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Thursday, January 29, 2015

hummingbirds



Right now while the Northeast portion of our country is getting hammered in several feet of snow, it's probably hard to think about spring and warmer weather but it's right around the corner. Warmer weather means that many of the hummingbirds who made their way down to Mexico for the warmer temperatures will be heading back to our areas for the spring and summer months.


Starting in mid February, the hummingbirds start showing up at our house. We've been feeding them for the last three years and so as soon as they make their way back to town, they're checking out my yard to see if I have food for them. We usually get a few Anna's, Costa's, Black-chinned, and occasionally an Rufous and Calliope.  Our front yard tends to be a mini airport from sun up to sun down.  My husband and I like to sit outside at the table on our front porch and watch them and they've gotten very use to our being around them. (All the photos on this page are taken here in our front yard to give you an idea of how comfortable they are with us sitting there taking pictures of them).

We keep several hummingbird feeders in our front yard, each with multiple ports allowing them to
feed. Hummingbirds are very territorial and will fight over feeders so we find that having two or three feeders spread out helps with the fighting. There are many great commercial feeders out there but I tend to prefer glass feeders opposed to plastic because I live in a very hot, sunny climate. The glass doesn't turn cloudy like plastic and it's easier to clean.

Feeders should be cleaned at least once a week and your feeding solution changed out. This is important because the sugar solution will spoil and bacteria and mold will grow on the insides of your feeder. Once a week, I take down my feeders, regardless to how much solution is left inside it and I give them a thorough cleaning with hot water and vinegar before I refill them and hang them back up.


So what do I feed my little friends?  Well, there are plenty of commerical solutions available both premixed and in powder form that you just add water to. I do not like any of these. For one, they are expensive and for two, it is unclear if the red dye used in these solutions are safe for hummingbirds. Hummingbird solution is extremely easy to make yourself and you only need two ingredients: sugar and water.  The solution you put in your feeder is only a supplemental source of food for hummingbirds who get most of their nutrients from bugs and nectar from flowers, so basically you are just providing a quick and reliable source of energy for them so don't be too concerned about buying solutions that provide protein, ect.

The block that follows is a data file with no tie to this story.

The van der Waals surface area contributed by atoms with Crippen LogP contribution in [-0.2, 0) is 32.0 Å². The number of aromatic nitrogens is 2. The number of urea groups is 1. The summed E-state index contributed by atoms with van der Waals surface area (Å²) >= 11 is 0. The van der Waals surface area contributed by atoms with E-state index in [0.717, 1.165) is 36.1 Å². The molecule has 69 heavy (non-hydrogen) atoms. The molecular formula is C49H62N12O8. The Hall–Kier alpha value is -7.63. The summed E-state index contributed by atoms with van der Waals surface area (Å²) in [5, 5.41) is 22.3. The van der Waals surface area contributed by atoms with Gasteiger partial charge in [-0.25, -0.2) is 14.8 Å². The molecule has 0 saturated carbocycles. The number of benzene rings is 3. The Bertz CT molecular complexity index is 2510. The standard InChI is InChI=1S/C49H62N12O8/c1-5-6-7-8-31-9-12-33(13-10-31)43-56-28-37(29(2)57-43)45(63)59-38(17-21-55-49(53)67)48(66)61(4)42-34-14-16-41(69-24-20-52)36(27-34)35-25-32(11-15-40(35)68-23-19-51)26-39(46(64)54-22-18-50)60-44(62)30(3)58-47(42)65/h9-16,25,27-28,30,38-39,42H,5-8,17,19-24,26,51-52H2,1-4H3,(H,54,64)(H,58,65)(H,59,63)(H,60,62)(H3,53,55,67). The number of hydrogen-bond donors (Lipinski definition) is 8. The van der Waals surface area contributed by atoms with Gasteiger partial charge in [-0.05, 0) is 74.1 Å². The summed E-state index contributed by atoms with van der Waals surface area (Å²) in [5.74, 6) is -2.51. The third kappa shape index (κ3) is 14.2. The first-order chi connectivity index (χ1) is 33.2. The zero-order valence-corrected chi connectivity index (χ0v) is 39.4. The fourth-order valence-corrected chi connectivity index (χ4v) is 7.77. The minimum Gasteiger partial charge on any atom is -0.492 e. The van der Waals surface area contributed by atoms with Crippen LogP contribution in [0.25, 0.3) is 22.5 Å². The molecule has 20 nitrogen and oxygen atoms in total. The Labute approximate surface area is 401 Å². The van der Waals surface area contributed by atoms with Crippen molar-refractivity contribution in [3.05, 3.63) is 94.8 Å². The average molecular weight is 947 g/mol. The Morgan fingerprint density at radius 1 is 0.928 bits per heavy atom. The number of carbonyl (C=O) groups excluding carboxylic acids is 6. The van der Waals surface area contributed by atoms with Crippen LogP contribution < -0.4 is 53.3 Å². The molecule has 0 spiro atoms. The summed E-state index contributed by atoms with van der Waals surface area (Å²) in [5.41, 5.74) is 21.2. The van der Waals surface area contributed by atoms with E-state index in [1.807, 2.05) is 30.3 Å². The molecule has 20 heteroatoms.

I tend to use the 1 part sugar to 4 parts water ratio when making sugar solution for my feeders. I try to only make enough for what I need for my feeders at any given time so usually this equates to 1/2 cup sugar to 2 cups of water which fills my feeders.  NEVER EVER use anything beyond regular sugar in your feeding solution - do not use honey, food coloring, sugar substitutes, brown sugar or jello in your feeders.   In a small saucepan, bring the water to a boil and then mix the sugar into it, stirring until the sugar is completely dissolved into the water.  Remove from heat and allow the sugar water solution to cool to room temperature. (Putting the  solution into you feeder could cause the sugar to crystallize not to mention could cause thermal damage to your feeder).  Once the solution is cooled, then fill your feeder and hang them outside in an area that's easily accessible to your feathered friends but also high enough for them to safely visit without threat of cats and other predators. I tend to hang mine under the eaves of my front porch so that they are high enough for safety but keep them a bit cooler in the shade then if they were out in the sunlight.

Beyond feeders, a hummingbird garden is an excellent way to attract birds to your feeder. Hummingbirds have no sense of smell, so don't worry about finding flowers that are really fragrant in an effort to attract them.  Instead, find plants that are brighter colored and are high nectar producers. Many places that sell flowers and plants have their plants tagged for being attractive to hummingbirds and butterflies but some great suggestions would be  Cardinal Flower, Latana, Columbine, Fuchsias, Impatiens, Petunias, Honeysuckle, Geraniums, Butterfly bush, and Azaleas.

My hummingbirds tend to come and take sips of sugar water all throughout the day but they are most active early in the morning and late in the evening (about an hour before sun down).. Their acrobatics in the air are always a hit with my kids and make great bird watching subjects for any bird units in homeschooling.  I do hope you will consider adding a feeder to your hard this spring and inviting them into your lives :)

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